Jury retires in murder trial

| 20/07/2009

(CNS): At around 12:10 today (Monday 20 July) Justice Alex Henderson sent the jury to deliberate their decision in the trial of William Martinez-McLaughlin (centre) for the murder of Brian Rankine-Carter. Following his review of the evidence and law in the case, he noted that the charge against Martinez-McLaughlin is for one count of murder and the jury will need to return a unanimous verdict to the court. The judge emphasised the need for the jury to be absolutely sure that the Crown had proved the defendant had administered the fatal blows to Rankine if they were to return a guilty verdict, and if there was any doubt they must return a verdict of not guilty.

He said the Crown had not offered the option that Jason Hinds, the Crown’s principal’s witness, had committed the offence with the defendant and therefore the only verdict they could bring was against McLaughlin-Martinez.

The judge directed the jury to weigh all the evidence and consider the possible bias of Hinds, the motivations for his testimony and the possibility that he has lied, as well as the plausibility of it. He noted that there were indications that Hinds had lied, and why he may have done so. Henderson also pointed out the Crown’s suggestion that he had incriminated himself and that his evidence accords with police testimony.

He reminded the jury that suggestions made by the defence that a police office had conspired to help Jason Hinds was not evidence as the officer had not admitted to any collusion. Henderson directed the jury that the police errors or mistakes had only a narrow reference for them and it was not for them to decide how the police should have conducted the enquiry or how they could improve. The judge made the point that it was merely the absence of results regarding misplaced or missing evidence that may make the jurors less sure of guilt.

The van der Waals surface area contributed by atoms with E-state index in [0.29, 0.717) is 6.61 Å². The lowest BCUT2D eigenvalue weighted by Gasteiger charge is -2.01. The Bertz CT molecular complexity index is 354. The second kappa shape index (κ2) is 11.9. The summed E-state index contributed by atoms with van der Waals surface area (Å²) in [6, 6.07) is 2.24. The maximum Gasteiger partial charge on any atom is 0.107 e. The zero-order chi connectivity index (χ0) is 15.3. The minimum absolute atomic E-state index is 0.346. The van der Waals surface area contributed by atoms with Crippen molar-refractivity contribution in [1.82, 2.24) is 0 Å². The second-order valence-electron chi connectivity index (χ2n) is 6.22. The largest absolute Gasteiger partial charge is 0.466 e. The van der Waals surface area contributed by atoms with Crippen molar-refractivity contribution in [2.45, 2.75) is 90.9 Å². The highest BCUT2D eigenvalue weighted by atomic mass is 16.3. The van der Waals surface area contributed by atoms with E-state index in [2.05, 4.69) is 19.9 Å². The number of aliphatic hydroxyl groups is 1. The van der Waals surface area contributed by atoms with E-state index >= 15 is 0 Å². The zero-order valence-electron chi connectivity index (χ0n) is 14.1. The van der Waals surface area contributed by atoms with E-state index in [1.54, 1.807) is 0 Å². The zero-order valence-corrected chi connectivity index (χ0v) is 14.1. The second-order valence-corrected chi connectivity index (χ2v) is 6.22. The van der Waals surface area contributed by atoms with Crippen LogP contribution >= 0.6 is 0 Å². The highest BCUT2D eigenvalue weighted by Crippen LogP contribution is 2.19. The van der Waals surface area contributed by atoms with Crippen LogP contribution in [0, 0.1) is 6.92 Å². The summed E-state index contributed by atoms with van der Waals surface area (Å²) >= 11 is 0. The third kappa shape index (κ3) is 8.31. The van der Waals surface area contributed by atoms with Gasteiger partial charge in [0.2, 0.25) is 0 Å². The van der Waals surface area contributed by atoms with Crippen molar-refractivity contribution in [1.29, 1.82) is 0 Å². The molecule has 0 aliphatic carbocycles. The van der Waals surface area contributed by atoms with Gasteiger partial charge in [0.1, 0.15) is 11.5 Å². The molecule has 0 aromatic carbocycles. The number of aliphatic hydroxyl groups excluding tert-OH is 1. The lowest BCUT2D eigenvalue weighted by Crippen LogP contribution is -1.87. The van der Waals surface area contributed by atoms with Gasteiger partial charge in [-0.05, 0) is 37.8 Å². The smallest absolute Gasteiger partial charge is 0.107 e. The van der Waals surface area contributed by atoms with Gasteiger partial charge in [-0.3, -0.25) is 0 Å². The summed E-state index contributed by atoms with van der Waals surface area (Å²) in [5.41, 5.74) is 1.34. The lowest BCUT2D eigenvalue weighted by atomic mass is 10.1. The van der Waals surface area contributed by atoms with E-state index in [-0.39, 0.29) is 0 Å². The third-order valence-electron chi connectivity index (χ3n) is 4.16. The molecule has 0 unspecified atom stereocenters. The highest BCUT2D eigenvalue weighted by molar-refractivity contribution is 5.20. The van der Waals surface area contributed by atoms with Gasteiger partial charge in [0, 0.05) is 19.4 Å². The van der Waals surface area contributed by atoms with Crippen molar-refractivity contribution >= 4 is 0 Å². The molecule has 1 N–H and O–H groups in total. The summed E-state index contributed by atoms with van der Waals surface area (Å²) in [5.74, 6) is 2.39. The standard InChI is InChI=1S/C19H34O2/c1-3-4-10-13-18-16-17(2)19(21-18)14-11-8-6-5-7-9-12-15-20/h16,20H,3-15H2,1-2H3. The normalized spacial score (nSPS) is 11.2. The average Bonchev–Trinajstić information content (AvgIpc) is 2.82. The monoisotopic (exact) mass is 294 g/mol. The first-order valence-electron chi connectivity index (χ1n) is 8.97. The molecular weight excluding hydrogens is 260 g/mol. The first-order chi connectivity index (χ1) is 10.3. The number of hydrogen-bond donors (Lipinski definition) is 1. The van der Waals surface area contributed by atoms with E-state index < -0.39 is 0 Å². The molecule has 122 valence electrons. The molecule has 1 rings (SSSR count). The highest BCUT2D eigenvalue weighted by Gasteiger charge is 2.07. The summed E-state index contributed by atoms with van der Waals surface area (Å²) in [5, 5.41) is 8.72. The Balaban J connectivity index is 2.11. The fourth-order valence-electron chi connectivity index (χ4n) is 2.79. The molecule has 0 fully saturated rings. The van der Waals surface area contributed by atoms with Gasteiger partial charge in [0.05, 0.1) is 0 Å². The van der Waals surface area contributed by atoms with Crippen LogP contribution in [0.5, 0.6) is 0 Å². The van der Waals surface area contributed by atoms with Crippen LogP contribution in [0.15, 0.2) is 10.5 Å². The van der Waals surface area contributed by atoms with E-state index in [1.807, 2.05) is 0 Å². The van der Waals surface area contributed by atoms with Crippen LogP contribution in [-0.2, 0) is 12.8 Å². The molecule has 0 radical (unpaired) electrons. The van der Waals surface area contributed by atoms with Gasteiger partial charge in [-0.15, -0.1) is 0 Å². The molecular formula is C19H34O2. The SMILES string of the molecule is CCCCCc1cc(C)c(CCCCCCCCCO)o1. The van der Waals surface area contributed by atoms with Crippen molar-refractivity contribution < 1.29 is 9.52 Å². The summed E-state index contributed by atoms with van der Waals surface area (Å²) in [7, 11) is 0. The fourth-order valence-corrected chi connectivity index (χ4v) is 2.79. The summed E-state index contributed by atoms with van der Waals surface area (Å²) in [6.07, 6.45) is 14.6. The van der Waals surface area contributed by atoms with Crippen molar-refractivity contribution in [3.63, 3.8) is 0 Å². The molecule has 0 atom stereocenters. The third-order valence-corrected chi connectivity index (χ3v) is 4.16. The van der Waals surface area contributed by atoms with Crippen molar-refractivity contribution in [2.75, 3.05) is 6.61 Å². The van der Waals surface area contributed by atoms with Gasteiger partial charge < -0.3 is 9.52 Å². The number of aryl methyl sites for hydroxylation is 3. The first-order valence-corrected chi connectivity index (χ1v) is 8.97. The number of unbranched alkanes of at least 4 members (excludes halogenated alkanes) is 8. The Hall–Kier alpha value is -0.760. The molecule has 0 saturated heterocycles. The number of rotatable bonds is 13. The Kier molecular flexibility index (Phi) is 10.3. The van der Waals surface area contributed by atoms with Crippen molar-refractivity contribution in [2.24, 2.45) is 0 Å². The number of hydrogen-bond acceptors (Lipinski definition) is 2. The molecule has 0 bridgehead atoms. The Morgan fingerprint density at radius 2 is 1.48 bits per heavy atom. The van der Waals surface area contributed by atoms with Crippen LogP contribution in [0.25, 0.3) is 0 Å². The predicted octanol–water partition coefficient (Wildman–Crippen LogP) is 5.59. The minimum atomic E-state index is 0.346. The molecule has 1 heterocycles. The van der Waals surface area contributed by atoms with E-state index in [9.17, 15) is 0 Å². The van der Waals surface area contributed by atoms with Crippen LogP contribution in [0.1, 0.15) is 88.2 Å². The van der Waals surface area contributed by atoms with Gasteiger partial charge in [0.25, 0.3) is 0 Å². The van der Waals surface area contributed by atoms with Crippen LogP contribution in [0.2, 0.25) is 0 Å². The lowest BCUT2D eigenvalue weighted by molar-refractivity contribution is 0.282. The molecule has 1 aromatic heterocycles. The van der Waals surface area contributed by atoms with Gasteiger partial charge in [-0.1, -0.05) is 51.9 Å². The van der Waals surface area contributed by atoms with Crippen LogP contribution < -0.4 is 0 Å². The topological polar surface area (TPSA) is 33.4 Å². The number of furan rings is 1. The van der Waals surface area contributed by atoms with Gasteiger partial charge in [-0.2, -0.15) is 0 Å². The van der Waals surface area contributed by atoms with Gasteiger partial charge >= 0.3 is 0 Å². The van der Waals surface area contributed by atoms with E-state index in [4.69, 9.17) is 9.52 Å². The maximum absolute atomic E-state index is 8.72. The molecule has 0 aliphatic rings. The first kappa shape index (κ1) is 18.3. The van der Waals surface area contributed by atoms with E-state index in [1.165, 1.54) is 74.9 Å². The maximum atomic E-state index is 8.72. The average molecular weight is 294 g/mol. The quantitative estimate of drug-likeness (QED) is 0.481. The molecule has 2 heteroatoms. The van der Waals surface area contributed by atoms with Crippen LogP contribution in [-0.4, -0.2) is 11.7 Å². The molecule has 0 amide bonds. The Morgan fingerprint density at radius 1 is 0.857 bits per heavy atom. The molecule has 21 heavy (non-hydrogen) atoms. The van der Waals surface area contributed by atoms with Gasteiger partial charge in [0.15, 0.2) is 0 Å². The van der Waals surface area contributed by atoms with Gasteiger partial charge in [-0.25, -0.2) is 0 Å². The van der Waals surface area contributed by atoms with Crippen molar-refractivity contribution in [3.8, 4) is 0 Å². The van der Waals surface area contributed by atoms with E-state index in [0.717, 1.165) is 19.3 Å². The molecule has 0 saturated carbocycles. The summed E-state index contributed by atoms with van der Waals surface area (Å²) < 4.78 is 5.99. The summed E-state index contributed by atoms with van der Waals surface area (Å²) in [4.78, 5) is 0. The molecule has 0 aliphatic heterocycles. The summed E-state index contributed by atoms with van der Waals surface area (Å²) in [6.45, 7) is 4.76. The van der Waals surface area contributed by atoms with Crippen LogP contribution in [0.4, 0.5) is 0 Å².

Focusing on the importance of the forensic evidence, he highlighted the fact that blood matching the deceased had been found on the principal witness’s boots as well as his clothes, which he had hidden but later led police to where they were buried.  

Justice Henderson said that the DNA and blood had also appeared on the defendant’s boots, wallet and belt and that his cap had been found at the scene of the murder under the victim’s left foot. He also noted that a blood spatter expert had indicated that the defendant had to have been very close to the deceased to get the stains on his boots and the boots had walked in a pool of blood.

The judge said the cap was a major point for the jury’s consideration as no explanation had been offered and they needed to consider for themselves how it ended up under the deceased foot.

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